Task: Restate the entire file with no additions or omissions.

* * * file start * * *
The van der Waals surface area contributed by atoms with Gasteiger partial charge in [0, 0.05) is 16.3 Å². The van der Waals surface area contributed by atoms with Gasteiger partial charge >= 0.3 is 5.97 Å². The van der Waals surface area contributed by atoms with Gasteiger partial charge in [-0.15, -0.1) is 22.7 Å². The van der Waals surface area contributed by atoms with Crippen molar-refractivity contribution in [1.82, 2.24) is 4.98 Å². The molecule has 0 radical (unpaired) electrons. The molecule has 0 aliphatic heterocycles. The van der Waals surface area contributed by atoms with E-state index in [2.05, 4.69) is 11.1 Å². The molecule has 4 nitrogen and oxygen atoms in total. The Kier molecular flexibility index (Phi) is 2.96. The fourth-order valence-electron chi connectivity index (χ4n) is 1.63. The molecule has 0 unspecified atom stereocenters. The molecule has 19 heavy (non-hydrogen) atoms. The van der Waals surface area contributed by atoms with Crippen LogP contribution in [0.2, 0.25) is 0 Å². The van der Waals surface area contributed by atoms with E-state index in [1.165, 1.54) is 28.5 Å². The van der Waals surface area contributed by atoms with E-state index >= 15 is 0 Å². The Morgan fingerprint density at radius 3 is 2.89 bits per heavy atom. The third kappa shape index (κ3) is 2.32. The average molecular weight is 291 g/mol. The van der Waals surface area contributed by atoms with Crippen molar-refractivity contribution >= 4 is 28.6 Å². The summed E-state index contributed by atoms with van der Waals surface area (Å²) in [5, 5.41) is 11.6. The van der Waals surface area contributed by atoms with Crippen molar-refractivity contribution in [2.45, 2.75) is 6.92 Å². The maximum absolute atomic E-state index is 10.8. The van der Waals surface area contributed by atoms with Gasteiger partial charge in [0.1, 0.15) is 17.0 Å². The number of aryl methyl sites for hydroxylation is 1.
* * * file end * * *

The van der Waals surface area contributed by atoms with Gasteiger partial charge in [0, 0.05) is 16.3 Å². The van der Waals surface area contributed by atoms with Gasteiger partial charge >= 0.3 is 5.97 Å². The van der Waals surface area contributed by atoms with Gasteiger partial charge in [-0.15, -0.1) is 22.7 Å². The van der Waals surface area contributed by atoms with Crippen molar-refractivity contribution in [1.82, 2.24) is 4.98 Å². The molecule has 0 radical (unpaired) electrons. The molecule has 0 aliphatic heterocycles. The van der Waals surface area contributed by atoms with E-state index in [2.05, 4.69) is 11.1 Å². The molecule has 4 nitrogen and oxygen atoms in total. The Kier molecular flexibility index (Phi) is 2.96. The fourth-order valence-electron chi connectivity index (χ4n) is 1.63. The molecule has 0 unspecified atom stereocenters. The molecule has 19 heavy (non-hydrogen) atoms. The van der Waals surface area contributed by atoms with Crippen LogP contribution in [0.2, 0.25) is 0 Å². The van der Waals surface area contributed by atoms with E-state index in [1.165, 1.54) is 28.5 Å². The van der Waals surface area contributed by atoms with E-state index >= 15 is 0 Å². The Morgan fingerprint density at radius 3 is 2.89 bits per heavy atom. The third kappa shape index (κ3) is 2.32. The average molecular weight is 291 g/mol. The van der Waals surface area contributed by atoms with Crippen molar-refractivity contribution >= 4 is 28.6 Å². The summed E-state index contributed by atoms with van der Waals surface area (Å²) in [5, 5.41) is 11.6. The van der Waals surface area contributed by atoms with Crippen molar-refractivity contribution in [2.45, 2.75) is 6.92 Å². The maximum absolute atomic E-state index is 10.8. The van der Waals surface area contributed by atoms with Gasteiger partial charge in [0.1, 0.15) is 17.0 Å². The number of aryl methyl sites for hydroxylation is 1.